Church May Put 2 Priests On TrialJan 6, 2003 | Chicago Daily Herald Two suburban priests may be among the first in the Chicago Archdiocese to face a church trial under the Catholic Church's new sexual abuse guidelines.
The Archdiocese of Chicago will ask permission of the Vatican to put the Revs. John A. Robinson of Elk Grove Village and Raymond F. Skriba of Round Lake through a canonical, or church law, trial to permanently remove them from the priesthood, spokeswoman Mary McDonough said Sunday.
That means the priests could be "dismissed from the clerical state," McDonough said.
They are among the first to face such trials since the church's new standards for sexual abuse by priests were approved Dec. 8 by the Vatican.
Just when the Chicago Archdiocese will make the request is uncertain because bishops are still establishing guidelines for such trials, McDonough said.
"This has never been done here before," McDonough said.
Parishioners at Queen of the Rosary parish in Elk Grove Village and St. Joseph parish in Round Lake were told Saturday that Robinson, 57, and Skriba, 70, were removed from their respective ministries.
Skriba was initially banned from public ministry in July, after the archdiocese's Professional Fitness Review Board found "reasonable cause" to believe allegations he sexually abused two girls about 40 years ago, when he was an associate pastor at St. Gertrude parish in West suburban Franklin Park.
Skriba had fought his removal, but Saturday's decision "was a reaffirmation" of the board's original conclusion, McDonough said.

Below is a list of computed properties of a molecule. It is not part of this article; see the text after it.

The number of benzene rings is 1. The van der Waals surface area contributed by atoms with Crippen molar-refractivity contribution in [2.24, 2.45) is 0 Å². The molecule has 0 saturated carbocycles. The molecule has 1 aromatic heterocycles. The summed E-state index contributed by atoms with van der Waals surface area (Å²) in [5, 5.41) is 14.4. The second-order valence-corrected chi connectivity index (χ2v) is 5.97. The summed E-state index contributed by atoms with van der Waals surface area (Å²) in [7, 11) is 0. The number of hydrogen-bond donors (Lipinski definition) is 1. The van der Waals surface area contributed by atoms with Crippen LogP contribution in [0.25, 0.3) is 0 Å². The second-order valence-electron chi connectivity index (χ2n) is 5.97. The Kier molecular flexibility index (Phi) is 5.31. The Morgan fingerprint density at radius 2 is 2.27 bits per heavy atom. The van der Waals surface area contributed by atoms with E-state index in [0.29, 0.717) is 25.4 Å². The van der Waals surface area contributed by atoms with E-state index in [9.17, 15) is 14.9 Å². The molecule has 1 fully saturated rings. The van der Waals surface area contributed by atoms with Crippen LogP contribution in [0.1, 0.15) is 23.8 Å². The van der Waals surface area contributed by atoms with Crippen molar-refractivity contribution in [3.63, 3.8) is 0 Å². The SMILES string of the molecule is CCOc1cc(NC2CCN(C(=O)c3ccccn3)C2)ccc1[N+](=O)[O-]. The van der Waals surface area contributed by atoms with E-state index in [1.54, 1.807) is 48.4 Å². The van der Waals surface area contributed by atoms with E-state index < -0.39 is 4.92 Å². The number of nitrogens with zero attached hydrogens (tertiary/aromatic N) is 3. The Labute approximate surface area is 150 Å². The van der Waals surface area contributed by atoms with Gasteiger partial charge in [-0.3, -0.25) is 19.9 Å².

Robinson was removed over an allegation that he engaged in sexual misconduct about 30 years ago, when he was an associate pastor at St. Priscilla parish on Chicago's Northwest Side. The victim, an underage teen boy at the time, came forward last summer, McDonough said.
His allegation was reported to the Cook County state's attorney's office, and the archdiocese's review board met to determine whether reasonable cause existed to believe him, McDonough said.
The board initially decided there was insufficient information, but invited the man to present further evidence if he had it. After he did so, the board met in the fall to re-review the case and found reasonable cause, she said.
That finding and a recommendation for removal were given to Cardinal Francis George, who accepted them in December.
A state's attorney spokeswoman said she could not determine Sunday whether a criminal investigation of Robinson is under way.
Robinson is now permanently barred from public ministry, and "will now live in a monitored, private setting and cannot be alone with children," McDonough said.
Skriba has been living with a family member in a private location since July, and has not had access to any part of the church, officials said.
In Jan. 4 letter to both parishes, Auxiliary Bishop Jerome Listecki said parishioners with "additional information or a concern" should contact their parish officials, the archdiocese's fitness review administrator or report allegations directly to the Cook or Lake County state's attorney's offices.
A 53-year-old woman, who said she is a victim of Skriba, says the archdiocese did the right thing but took too long to act after she filed a complaint in April.
"There were many times I felt like giving up," she said Sunday. "It was very galling while it was going on, but I understand that they needed to hear both sides." The woman lives out of state and requested anonymity.
More than 20 priests have been removed from the Chicago Archdiocese over the last 10 years.
Archdiocese Chancellor Jimmy Lago is expected to file a detailed report on the priests who have so far been removed from ministry within the month.
Church: Both of the men have been removed from ministry